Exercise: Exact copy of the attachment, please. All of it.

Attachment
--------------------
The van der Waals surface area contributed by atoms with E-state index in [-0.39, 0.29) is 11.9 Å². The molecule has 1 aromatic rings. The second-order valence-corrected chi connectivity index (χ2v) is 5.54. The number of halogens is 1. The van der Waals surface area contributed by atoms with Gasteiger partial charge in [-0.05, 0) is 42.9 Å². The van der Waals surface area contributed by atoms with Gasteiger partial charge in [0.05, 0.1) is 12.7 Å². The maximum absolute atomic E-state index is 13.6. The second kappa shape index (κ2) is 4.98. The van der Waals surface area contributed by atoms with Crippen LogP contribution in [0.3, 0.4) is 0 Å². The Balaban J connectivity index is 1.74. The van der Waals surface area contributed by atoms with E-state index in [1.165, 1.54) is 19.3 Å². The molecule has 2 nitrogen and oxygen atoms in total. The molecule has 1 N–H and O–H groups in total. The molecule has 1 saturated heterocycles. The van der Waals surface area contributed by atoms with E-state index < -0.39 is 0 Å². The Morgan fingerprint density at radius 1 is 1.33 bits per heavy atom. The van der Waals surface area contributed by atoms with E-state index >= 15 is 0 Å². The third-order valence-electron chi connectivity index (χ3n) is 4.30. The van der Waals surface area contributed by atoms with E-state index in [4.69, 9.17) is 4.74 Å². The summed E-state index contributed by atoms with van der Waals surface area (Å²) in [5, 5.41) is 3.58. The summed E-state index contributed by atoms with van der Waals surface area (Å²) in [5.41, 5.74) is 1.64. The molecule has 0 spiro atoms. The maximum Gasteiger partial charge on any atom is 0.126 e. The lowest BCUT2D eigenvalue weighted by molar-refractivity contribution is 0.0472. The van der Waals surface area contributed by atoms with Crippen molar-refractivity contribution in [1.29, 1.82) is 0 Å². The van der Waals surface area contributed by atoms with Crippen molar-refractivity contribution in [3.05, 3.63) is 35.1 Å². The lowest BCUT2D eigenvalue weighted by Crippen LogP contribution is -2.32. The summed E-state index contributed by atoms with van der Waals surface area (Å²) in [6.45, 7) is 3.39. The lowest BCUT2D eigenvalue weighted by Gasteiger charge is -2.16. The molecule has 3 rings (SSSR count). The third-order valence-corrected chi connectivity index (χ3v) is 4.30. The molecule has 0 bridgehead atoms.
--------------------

The van der Waals surface area contributed by atoms with E-state index in [-0.39, 0.29) is 11.9 Å². The molecule has 1 aromatic rings. The second-order valence-corrected chi connectivity index (χ2v) is 5.54. The number of halogens is 1. The van der Waals surface area contributed by atoms with Gasteiger partial charge in [-0.05, 0) is 42.9 Å². The van der Waals surface area contributed by atoms with Gasteiger partial charge in [0.05, 0.1) is 12.7 Å². The maximum absolute atomic E-state index is 13.6. The second kappa shape index (κ2) is 4.98. The van der Waals surface area contributed by atoms with Crippen LogP contribution in [0.3, 0.4) is 0 Å². The Balaban J connectivity index is 1.74. The van der Waals surface area contributed by atoms with E-state index in [1.165, 1.54) is 19.3 Å². The molecule has 2 nitrogen and oxygen atoms in total. The molecule has 1 N–H and O–H groups in total. The molecule has 1 saturated heterocycles. The van der Waals surface area contributed by atoms with E-state index < -0.39 is 0 Å². The Morgan fingerprint density at radius 1 is 1.33 bits per heavy atom. The van der Waals surface area contributed by atoms with E-state index >= 15 is 0 Å². The third-order valence-electron chi connectivity index (χ3n) is 4.30. The van der Waals surface area contributed by atoms with E-state index in [4.69, 9.17) is 4.74 Å². The summed E-state index contributed by atoms with van der Waals surface area (Å²) in [5, 5.41) is 3.58. The summed E-state index contributed by atoms with van der Waals surface area (Å²) in [5.41, 5.74) is 1.64. The molecule has 0 spiro atoms. The maximum Gasteiger partial charge on any atom is 0.126 e. The lowest BCUT2D eigenvalue weighted by molar-refractivity contribution is 0.0472. The van der Waals surface area contributed by atoms with Crippen molar-refractivity contribution in [1.29, 1.82) is 0 Å². The van der Waals surface area contributed by atoms with Crippen molar-refractivity contribution in [3.05, 3.63) is 35.1 Å². The lowest BCUT2D eigenvalue weighted by Crippen LogP contribution is -2.32. The summed E-state index contributed by atoms with van der Waals surface area (Å²) in [6.45, 7) is 3.39. The lowest BCUT2D eigenvalue weighted by Gasteiger charge is -2.16. The molecule has 3 rings (SSSR count). The third-order valence-corrected chi connectivity index (χ3v) is 4.30. The molecule has 0 bridgehead atoms.